Florian Weigl’s review published on Letterboxd:
I knew this would improve on a rewatch as this was bare none the worst screening I've logged on here. Played Fantasy Fest back in '19 against an audience which had neither the inclination nor the ability to chill at its pace plus projection thrice fucked up the aspect ratio. Will write very little and nothing new on the politics here as they are properly coordinated and certain boundaries be best set and compared to one's own taste to which I'll say that the only time I ever seriously considered turning exploitation off because of some moral issues was when me and my brother got high and watched A Serbian Film and I regret not following through ever since. Aside from this what will be interesting is how Zahler adjusts to a climate which isn't Cinestate -- rest in piss -- and how much of these provocations are tolerated to which extent.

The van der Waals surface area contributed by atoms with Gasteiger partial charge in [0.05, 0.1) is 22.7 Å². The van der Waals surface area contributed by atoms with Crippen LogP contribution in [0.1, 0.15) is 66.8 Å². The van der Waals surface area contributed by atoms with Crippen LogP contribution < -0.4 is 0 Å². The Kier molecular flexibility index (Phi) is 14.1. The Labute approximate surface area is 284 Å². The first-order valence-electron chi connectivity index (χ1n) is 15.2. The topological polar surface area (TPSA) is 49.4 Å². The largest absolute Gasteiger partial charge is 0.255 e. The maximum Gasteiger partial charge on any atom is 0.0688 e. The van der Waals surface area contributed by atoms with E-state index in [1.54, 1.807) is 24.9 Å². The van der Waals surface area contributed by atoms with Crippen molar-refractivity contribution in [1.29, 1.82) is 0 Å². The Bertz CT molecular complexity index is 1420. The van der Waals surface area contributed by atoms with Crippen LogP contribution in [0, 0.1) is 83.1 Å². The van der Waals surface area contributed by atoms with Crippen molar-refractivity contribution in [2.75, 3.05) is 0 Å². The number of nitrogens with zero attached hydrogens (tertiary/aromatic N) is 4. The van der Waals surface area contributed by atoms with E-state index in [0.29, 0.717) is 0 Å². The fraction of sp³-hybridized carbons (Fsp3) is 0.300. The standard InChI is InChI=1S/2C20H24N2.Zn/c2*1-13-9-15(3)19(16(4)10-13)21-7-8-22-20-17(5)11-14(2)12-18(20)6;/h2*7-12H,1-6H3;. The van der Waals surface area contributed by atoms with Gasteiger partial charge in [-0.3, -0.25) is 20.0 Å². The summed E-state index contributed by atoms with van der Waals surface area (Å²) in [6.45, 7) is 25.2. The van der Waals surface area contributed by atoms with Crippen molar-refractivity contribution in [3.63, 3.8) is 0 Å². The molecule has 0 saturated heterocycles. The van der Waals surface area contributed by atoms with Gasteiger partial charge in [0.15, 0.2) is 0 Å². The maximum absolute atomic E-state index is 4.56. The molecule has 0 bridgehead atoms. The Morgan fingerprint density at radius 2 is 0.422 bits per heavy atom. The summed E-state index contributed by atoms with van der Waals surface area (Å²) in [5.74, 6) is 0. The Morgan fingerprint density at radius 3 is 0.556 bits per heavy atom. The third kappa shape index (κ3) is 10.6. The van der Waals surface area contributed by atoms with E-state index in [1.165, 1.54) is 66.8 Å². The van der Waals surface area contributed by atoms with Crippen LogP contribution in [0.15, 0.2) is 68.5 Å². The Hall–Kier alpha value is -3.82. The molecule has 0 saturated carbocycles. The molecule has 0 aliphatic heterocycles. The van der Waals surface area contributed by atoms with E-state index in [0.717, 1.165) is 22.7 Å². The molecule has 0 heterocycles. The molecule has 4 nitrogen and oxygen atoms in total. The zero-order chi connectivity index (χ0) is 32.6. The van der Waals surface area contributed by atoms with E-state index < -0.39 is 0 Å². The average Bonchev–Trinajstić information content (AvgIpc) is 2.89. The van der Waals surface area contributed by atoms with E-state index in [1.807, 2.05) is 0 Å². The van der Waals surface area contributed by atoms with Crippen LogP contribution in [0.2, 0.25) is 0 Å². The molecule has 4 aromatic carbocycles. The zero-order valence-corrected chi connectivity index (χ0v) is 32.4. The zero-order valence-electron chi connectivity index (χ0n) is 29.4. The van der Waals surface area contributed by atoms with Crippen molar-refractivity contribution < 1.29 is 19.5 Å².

What works here is what always works with Zahler - process split up and slowed down to incremental beats, lots of downtime in between and an earnestness to the melodrama. Was visibly disgusted that the audience back then laughed at the Jennifer Carpenter interlude when this is easily the best part, expanding the narrative for both empathy and excess. The draw here remains of course Gibson and while I have love for the man in my heart it is also clear that these are roles that he won't get much more as he slowly drifts down Willis lane towards DTV actioner cameos. Ridgeman is Gibson's filmography thought through towards its ideological end point and played with adamant stillness and hardened sadness.
Feel that all the regular comparisons -- Fuller especially -- don't quite match Zahler's style which is very easy to describe but even more easier felt. The way light here punctuates milieu, the way the static shots play for mood and not duration. Time is never an issue and jet always the variable everyone is most concerned with, draining the clock for every second left. I still love the dialogue. It's cadences and peculiarities. Reminds me of Milk in its need for oratory and embellishment but spoken towards more nihilistic ends and what's the worth of a language if it doesn't communicate.